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Ottar Basin, SW Barents Sea: a major Upper Palaeozoic rift basin containing large volumes of deeply buried saltNormal access

Authors: A.J. Breivik, S.T. Gudlaugsson and J.I. Faleide
Journal name: Basin Research
Issue: Vol 7, No 4, December 1995 pp. 299 - 312
Organisations: Wiley
Language: English
Info: Article, PDF ( 3.05Mb )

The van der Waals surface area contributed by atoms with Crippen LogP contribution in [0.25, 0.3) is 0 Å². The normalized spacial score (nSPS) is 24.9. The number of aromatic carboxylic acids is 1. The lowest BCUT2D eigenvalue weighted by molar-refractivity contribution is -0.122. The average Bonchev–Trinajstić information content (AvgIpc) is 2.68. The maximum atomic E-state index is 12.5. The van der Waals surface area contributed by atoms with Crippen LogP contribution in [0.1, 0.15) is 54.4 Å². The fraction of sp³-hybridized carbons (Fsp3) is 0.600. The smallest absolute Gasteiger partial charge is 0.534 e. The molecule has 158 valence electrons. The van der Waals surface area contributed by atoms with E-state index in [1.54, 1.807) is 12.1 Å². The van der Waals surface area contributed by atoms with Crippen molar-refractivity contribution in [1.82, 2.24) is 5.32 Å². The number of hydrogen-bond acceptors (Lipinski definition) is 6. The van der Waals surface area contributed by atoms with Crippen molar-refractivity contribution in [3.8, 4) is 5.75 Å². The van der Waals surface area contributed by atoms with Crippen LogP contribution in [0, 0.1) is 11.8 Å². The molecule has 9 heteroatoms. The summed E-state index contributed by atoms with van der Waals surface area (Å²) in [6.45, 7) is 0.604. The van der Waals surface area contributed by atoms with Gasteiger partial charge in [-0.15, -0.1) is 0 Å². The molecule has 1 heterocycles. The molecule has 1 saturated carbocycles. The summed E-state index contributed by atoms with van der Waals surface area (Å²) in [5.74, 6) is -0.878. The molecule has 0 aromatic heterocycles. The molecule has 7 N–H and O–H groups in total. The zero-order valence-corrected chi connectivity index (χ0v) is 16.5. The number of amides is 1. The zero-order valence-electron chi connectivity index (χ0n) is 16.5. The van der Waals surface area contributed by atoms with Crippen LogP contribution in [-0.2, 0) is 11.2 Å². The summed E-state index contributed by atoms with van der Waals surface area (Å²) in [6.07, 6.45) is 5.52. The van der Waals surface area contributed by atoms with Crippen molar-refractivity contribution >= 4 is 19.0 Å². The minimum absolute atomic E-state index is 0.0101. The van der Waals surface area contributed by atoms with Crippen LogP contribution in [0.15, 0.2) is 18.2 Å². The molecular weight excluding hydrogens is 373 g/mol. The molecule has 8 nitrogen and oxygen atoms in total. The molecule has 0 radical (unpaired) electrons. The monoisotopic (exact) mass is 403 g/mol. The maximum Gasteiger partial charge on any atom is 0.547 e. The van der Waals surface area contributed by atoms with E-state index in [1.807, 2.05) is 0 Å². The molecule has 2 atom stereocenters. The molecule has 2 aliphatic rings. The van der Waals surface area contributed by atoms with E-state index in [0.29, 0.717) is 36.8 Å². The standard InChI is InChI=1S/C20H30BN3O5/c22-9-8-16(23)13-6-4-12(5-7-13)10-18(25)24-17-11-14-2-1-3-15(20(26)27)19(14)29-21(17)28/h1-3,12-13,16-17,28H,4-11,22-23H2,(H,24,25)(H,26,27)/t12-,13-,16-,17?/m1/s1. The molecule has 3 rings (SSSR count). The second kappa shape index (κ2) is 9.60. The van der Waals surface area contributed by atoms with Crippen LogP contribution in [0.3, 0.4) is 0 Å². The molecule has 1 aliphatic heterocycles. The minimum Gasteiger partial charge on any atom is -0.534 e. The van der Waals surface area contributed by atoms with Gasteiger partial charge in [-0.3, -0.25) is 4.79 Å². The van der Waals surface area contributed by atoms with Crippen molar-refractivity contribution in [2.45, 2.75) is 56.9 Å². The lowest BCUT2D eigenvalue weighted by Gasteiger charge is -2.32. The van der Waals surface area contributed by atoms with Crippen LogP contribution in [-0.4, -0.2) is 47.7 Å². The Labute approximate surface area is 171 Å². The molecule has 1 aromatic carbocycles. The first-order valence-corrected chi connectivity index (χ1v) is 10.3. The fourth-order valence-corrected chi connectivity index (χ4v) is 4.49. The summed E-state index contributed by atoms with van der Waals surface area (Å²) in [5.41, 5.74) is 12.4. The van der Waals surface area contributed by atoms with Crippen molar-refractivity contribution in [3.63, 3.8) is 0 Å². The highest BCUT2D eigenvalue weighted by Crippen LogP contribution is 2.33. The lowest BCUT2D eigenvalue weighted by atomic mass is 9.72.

Seismic mapping and gravity modelling of the Ottar Basin - a little studied Upper Palaeozoic graben in the south-western Barents Sea - demonstrates the presence of a major rift basin with large accumulations of unmobilized salt. Buried beneath thick, flat-lying Mesozoic strata, the NE-trending fault-bounded basin is at least 170 km long, varies in width between 50 and 80 km and coincides with a negative gravity anomaly of more than - 10 mgal. Seismic observations show that the south-western part is a half-graben tilted to the north-west whereas the north-eastern part appears to be more symmetric in shape. A large mass deficiency in the north-eastern part of the basin, indicated by a gravity anomaly- of more than -30 mgal, makes it necessary to postulate large amounts of salt within the basin. The preferred gravity model shows a total basin depth of 9.5 km, basin relief of 4.2 km and a salt volume of 6800 km\\\" corresponding to a 2.4-km-thick salt layer. Similar basin depths, but only 500-600 km\\\' of salt, are indicated beneath the Samson Dome in the south-western part of the basin. Unlike salt bodies in other Barents Sea basins, the thick salt deposit in the north-eastern part of the Ottar Basin is relatively unaffected by halokinesis. Interfingering of different basin facies, lack of tectonic reactivation of the basin and a relatively late differential loading by prograding cover strata probably explain these differences in development. The large size and voluminous salt deposits establish the Ottar Basin as one of the major Barents Sea evaporite basins and an important structural component of the Upper Palaeozoic rift system.

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